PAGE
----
Neither woman’s family knows of her sexual orientation, but Sarah and Maria did tell some friends and colleagues they are lesbians — and lost friends as a result. Sarah said her ex-boyfriend physically attacked her in the street three times in one week because he was ashamed that she dated a woman after him. “We cannot rely on the police,” Sarah said, adding that if she reported the attacks, her former boyfriend “could tell the police that we are lesbians.”
Behind the law against homosexuality is religion, said Dr. Abdessamad Dialmy, a professor of gender studies at the Rabat’s Mohammed V University and one of the leading researchers of sexuality in Morocco. “For the majority of Moroccans, homosexuality is a sin because it is rejected by Islam,” he said. “If you have sex outside marriage, it is less condemnable than sex among the same sex. The first one is only a sin, not abnormal. Homosexuality is seen as a sin and abnormal.”
Moroccans grow up with strong attitudes about gender roles. “Like we say in Arabic, I need a back to stand on. [As a woman], I’m weak,” Krimi said seriously. “I need someone to support me, not someone who is just like me. If I am with a girl, I don’t think it will work.”
The societal pressure to get married, Dialmy said, is extreme. Marriage is often the central life event for men and women. “It is not a choice,” he said, adding that homosexual women often end up marrying men, sometimes gay men, and keep their true feelings suppressed or secret.
Sarah said she has come across women on the online forum LGBT Maroc asking for advice on how to become heterosexual. She knows others who gave up their religion because “so many people tell them they cannot be both gay and a Muslim,” Sarah said sadly.
Sarah and Maria believe that being Muslim and being lesbian are not mutually exclusive. “I think that it is a question of interpretation,” Sarah said. “For us, love has no sex. There is no limit to love in our religion. For us, there is no limit for love.”
Nothing in the Qur’an offers any help. There are verses that condemn male homosexuality, fornication and adultery but nothing in Islam’s main text addresses lesbianism, said Dialmy. There is a hadith (a saying of the Prophet Mohammed) that condemns sexual acts between women, though it’s debated as to whether the Prophet really said this.
“We are the concrete example that we can be lesbian and Muslim at the same time,” wrote Sarah and Maria in a follow-up email. “We pray, we fast during the Ramadan month, and so on. We don’t have different beliefs from other Muslims; we just have the beliefs that every Muslim should have: what we read in the Qur’an and not what we imagine.”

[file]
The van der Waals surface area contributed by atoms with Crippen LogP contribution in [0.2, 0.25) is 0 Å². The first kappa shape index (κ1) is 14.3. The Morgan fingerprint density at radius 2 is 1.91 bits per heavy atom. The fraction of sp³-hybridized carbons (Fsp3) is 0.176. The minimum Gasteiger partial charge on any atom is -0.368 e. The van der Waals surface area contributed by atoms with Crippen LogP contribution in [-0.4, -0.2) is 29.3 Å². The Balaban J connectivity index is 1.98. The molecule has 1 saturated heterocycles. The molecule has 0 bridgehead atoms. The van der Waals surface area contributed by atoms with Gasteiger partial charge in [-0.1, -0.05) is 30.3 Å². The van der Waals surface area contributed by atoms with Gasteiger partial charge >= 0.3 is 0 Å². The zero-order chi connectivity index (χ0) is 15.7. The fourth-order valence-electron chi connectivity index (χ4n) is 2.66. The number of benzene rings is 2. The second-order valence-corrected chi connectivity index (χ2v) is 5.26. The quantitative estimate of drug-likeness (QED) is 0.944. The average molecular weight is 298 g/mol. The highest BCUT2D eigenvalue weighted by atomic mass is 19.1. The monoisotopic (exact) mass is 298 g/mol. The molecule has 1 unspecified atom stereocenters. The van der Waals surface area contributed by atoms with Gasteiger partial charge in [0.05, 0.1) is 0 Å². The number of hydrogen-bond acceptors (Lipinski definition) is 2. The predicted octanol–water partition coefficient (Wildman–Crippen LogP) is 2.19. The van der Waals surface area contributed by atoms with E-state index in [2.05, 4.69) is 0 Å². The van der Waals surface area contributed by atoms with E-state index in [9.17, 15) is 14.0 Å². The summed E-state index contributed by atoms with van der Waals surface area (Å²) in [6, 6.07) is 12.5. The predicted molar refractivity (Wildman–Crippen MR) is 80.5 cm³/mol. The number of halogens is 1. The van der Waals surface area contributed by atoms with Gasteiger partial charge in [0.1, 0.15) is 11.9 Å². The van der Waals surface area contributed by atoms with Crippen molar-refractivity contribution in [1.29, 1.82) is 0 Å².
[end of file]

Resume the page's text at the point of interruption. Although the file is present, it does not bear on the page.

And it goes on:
Despite the pressures on lesbians in Morocco, there are signs that things might be changing. Sarah points to a growing community of support. True, it exists largely online, but internet forums such as LGBT Maroc and Lesbiennes du Maroc may help individuals feel they are not alone.
Perhaps more significantly, the government unofficially tolerates Kif-Kif, the only organization advocating for LGBT rights in Morocco. Kif-Kif’s main office sits across the border in Madrid, and its visibility is limited to low-profile conferences and Mithly, a new publication, distributed quietly, that features LGBT voices. Established six years ago, Kif-Kif has sought unsuccessfully to become a legal association in Morocco.
Still, worldwide consideration of gay rights and the increase of media with lesbian characters may be inspiring some societal acceptance in Morocco, especially among affluent young people.
“That’s okay, for me, lesbianism. It’s freedom, it’s part of being human, to choose what they want,” said Abdelaziz Liasse, 24, a psychology student at Mohammed V University in Rabat. He advocates for what he calls “smooth lesbianism” — being secretive about one’s sexual orientation. “It is a fact that it is existing, but we cannot admit the existence of lesbianism [in Morocco’s Islamic society],” Liasse said. Openness would create what he calls an “explosion” of chaos in a society that does not accept homosexuality.
A “don’t ask, don’t tell” mentality appears to be growing. Meryem, 28, who also asked that her last name not be used, dated another woman for two years. She never discussed the relationship with her parents, but they seemed to know anyway.
“They’re more or less open-minded, so I used to tell them about my boyfriends,” she said. “At a certain time I stopped talking about men and they didn’t ask for the reason because I think that they understood.” Meryem’s parents never brought up her sexual orientation. “They prefer hiding the reality even from themselves,” she said.
Posters online at Lesbiennes du Maroc acknowledge this attitude with an oft-repeated saying: “To live happily, live hidden.”
Zineb, 22, who also preferred not to give her last name, is a linguistics student in Mohammed V University. She experimented herself, kissing a girl when she was 16 years old. She knows other women who did the same thing, whether out of attraction or curiosity. “I have some bisexual friends, or at least friends who have tried kissing girls. They are curious to experience a new thing. [And] some girls are attracted to girls so they want to kiss them — not just for experience!”
Zineb is convinced that most lesbian and bisexual women eventually marry men. “It’s easier and you are more accepted by society,” she said. “If you want to go out of your parent’s house, you have to marry.” She doesn’t believe that gay marriage will ever be legal in her country.
It is a reality Sarah and Maria live with every day. “Sometimes we have to forget our professional dreams for our private dreams,” Sarah said. “We want to have a communications agency in Morocco, but if we want to live together and feel safe, to marry, to have children, and so on, we cannot live here. We don’t really know what we will do.”